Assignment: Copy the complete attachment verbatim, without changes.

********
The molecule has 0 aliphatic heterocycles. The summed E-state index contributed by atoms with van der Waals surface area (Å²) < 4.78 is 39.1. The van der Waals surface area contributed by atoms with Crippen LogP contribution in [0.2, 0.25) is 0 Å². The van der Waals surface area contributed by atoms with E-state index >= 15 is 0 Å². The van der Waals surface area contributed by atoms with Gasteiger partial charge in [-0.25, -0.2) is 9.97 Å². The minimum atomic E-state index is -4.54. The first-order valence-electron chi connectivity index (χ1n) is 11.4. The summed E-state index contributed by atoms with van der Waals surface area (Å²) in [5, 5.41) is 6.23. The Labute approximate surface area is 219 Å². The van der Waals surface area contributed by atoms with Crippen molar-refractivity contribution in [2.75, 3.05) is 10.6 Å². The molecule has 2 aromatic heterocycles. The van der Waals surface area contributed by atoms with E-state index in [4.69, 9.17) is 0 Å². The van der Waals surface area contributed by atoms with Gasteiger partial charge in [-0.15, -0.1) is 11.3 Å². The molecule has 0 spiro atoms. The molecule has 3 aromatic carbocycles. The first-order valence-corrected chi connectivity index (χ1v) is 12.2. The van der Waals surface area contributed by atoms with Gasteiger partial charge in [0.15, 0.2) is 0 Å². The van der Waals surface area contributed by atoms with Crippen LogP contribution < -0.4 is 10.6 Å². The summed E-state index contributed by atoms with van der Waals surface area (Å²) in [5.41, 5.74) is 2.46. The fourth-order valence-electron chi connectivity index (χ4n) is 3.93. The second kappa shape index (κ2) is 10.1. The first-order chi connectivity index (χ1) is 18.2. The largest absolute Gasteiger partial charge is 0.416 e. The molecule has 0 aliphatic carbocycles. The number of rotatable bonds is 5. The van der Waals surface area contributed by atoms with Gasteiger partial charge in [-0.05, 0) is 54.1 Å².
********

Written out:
The molecule has 0 aliphatic heterocycles. The summed E-state index contributed by atoms with van der Waals surface area (Å²) < 4.78 is 39.1. The van der Waals surface area contributed by atoms with Crippen LogP contribution in [0.2, 0.25) is 0 Å². The van der Waals surface area contributed by atoms with E-state index >= 15 is 0 Å². The van der Waals surface area contributed by atoms with Gasteiger partial charge in [-0.25, -0.2) is 9.97 Å². The minimum atomic E-state index is -4.54. The first-order valence-electron chi connectivity index (χ1n) is 11.4. The summed E-state index contributed by atoms with van der Waals surface area (Å²) in [5, 5.41) is 6.23. The Labute approximate surface area is 219 Å². The van der Waals surface area contributed by atoms with Crippen molar-refractivity contribution in [2.75, 3.05) is 10.6 Å². The molecule has 2 aromatic heterocycles. The van der Waals surface area contributed by atoms with E-state index in [4.69, 9.17) is 0 Å². The van der Waals surface area contributed by atoms with Gasteiger partial charge in [-0.15, -0.1) is 11.3 Å². The molecule has 0 spiro atoms. The molecule has 3 aromatic carbocycles. The first-order valence-corrected chi connectivity index (χ1v) is 12.2. The van der Waals surface area contributed by atoms with Gasteiger partial charge in [0.15, 0.2) is 0 Å². The van der Waals surface area contributed by atoms with Crippen LogP contribution < -0.4 is 10.6 Å². The summed E-state index contributed by atoms with van der Waals surface area (Å²) in [5.41, 5.74) is 2.46. The fourth-order valence-electron chi connectivity index (χ4n) is 3.93. The second kappa shape index (κ2) is 10.1. The first-order chi connectivity index (χ1) is 18.2. The largest absolute Gasteiger partial charge is 0.416 e. The molecule has 0 aliphatic carbocycles. The number of rotatable bonds is 5. The van der Waals surface area contributed by atoms with Gasteiger partial charge in [-0.05, 0) is 54.1 Å².